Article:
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US Army Med Dep J. 2014 Apr-Jun:20-6.

Relationships of physical performance tests to military-relevant tasks in women.

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Dept of Kinesiology, University of Connecticut, Storrs CT.



This investigation sought to determine the most predictive measures of performance on a repetitive box lifting task (RBLT) and load bearing task (LBT) among 123 women (aged ±4 years, height 165±7 cm, body mass 64±10 kg).


To determine the relationship of various predictors to performance on the RBLT and LBT, multiple regression analysis was conducted on body mass, height, leg cross-sectional area, upper and lower body muscular strength, lower body explosive power, upper and lower body local muscular endurance, and aerobic capacity.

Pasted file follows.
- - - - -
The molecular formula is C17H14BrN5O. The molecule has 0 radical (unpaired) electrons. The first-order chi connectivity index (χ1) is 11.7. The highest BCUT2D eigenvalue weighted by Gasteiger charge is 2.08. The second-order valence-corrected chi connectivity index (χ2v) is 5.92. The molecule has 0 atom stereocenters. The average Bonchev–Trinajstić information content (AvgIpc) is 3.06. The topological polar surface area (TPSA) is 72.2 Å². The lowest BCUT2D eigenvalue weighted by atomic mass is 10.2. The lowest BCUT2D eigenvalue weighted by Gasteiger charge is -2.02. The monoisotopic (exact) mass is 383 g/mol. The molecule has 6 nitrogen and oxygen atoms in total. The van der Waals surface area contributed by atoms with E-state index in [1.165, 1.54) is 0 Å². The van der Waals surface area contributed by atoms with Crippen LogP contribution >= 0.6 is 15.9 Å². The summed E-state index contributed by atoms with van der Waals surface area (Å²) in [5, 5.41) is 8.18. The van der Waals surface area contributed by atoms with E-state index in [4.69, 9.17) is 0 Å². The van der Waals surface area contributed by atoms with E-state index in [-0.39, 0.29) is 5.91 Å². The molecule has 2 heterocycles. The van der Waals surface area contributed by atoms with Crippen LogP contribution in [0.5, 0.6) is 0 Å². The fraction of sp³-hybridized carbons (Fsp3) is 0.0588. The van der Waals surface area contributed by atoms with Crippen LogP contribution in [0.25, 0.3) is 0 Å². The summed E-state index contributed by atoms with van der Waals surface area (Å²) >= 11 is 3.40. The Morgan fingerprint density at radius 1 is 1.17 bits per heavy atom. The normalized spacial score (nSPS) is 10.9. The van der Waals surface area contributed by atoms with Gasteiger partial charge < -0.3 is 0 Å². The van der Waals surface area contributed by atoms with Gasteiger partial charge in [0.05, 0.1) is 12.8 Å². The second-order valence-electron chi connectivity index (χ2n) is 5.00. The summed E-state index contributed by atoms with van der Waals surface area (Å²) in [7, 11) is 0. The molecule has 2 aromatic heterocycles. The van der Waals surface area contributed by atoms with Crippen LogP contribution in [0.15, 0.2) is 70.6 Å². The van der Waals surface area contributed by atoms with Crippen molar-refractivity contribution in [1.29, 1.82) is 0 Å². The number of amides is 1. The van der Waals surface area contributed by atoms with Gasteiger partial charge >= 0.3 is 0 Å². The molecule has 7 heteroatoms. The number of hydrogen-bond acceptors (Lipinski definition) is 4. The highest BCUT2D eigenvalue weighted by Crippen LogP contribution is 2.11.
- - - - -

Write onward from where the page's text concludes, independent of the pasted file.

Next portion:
The mean±SD (range) number of repetitions for the RBLT was 86±23 (20-159). The mean±SD (range) time to complete the LBT was 2,054±340 seconds (1,307-3,447). The following equations were generated: RBLT (number of repetitions)=57.4+0.2(peak jump power)+0.4(number of pushups in 2 minutes)+0.15(number of repetitions during the squat endurance test)+1.39(one repetition maximal strength boxlift (kg))-0.04(2-mile run time (2MR) in seconds), R=0.81; standard error of the estimate (SEE)=14; LBT (in seconds)=1,831-4.28(number of repetitions during the squat endurance test)+0.95(2MR in seconds)-13.4(body mass), R=0.73; SEE=232.


We found that the 2MR and squat endurance test were significant predictive factors for performance on both load carriage tasks. These data also imply that women's performance in combat-related tasks can be improved with training that targets muscular strength, power, and local muscular endurance in addition to aerobic capacity.


army physical readiness test; load carriage; warfighter; women

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